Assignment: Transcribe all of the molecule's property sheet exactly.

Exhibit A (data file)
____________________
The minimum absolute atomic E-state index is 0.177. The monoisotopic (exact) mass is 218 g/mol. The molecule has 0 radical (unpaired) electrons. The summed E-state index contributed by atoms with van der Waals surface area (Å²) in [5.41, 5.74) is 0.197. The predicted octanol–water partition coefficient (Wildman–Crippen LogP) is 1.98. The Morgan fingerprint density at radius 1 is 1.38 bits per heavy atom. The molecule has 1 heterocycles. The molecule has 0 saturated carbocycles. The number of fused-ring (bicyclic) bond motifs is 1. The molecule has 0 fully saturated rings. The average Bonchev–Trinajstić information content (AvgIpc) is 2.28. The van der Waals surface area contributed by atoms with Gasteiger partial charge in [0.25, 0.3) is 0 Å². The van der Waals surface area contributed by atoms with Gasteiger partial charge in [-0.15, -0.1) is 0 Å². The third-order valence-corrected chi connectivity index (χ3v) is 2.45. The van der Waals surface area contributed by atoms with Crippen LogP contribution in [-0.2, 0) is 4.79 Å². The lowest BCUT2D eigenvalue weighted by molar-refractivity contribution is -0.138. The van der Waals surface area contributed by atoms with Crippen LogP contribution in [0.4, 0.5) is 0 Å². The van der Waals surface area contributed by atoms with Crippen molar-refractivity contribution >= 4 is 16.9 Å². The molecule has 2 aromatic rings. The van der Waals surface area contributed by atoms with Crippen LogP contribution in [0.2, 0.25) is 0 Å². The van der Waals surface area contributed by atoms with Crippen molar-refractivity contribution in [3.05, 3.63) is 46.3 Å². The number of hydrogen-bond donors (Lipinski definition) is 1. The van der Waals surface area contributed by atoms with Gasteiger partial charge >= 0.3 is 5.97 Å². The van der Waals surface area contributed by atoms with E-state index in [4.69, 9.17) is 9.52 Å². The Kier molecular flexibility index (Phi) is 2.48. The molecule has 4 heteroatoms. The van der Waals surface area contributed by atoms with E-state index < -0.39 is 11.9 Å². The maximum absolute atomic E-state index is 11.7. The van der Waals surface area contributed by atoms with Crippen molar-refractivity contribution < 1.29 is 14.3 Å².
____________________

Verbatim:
The minimum absolute atomic E-state index is 0.177. The monoisotopic (exact) mass is 218 g/mol. The molecule has 0 radical (unpaired) electrons. The summed E-state index contributed by atoms with van der Waals surface area (Å²) in [5.41, 5.74) is 0.197. The predicted octanol–water partition coefficient (Wildman–Crippen LogP) is 1.98. The Morgan fingerprint density at radius 1 is 1.38 bits per heavy atom. The molecule has 1 heterocycles. The molecule has 0 saturated carbocycles. The number of fused-ring (bicyclic) bond motifs is 1. The molecule has 0 fully saturated rings. The average Bonchev–Trinajstić information content (AvgIpc) is 2.28. The van der Waals surface area contributed by atoms with Gasteiger partial charge in [0.25, 0.3) is 0 Å². The van der Waals surface area contributed by atoms with Gasteiger partial charge in [-0.15, -0.1) is 0 Å². The third-order valence-corrected chi connectivity index (χ3v) is 2.45. The van der Waals surface area contributed by atoms with Crippen LogP contribution in [-0.2, 0) is 4.79 Å². The lowest BCUT2D eigenvalue weighted by molar-refractivity contribution is -0.138. The van der Waals surface area contributed by atoms with Crippen LogP contribution in [0.4, 0.5) is 0 Å². The van der Waals surface area contributed by atoms with Crippen molar-refractivity contribution >= 4 is 16.9 Å². The molecule has 2 aromatic rings. The van der Waals surface area contributed by atoms with Crippen LogP contribution in [0.2, 0.25) is 0 Å². The van der Waals surface area contributed by atoms with Crippen molar-refractivity contribution in [3.05, 3.63) is 46.3 Å². The number of hydrogen-bond donors (Lipinski definition) is 1. The van der Waals surface area contributed by atoms with Gasteiger partial charge >= 0.3 is 5.97 Å². The van der Waals surface area contributed by atoms with E-state index in [4.69, 9.17) is 9.52 Å². The Kier molecular flexibility index (Phi) is 2.48. The molecule has 4 heteroatoms. The van der Waals surface area contributed by atoms with E-state index < -0.39 is 11.9 Å². The maximum absolute atomic E-state index is 11.7. The van der Waals surface area contributed by atoms with Crippen molar-refractivity contribution < 1.29 is 14.3 Å².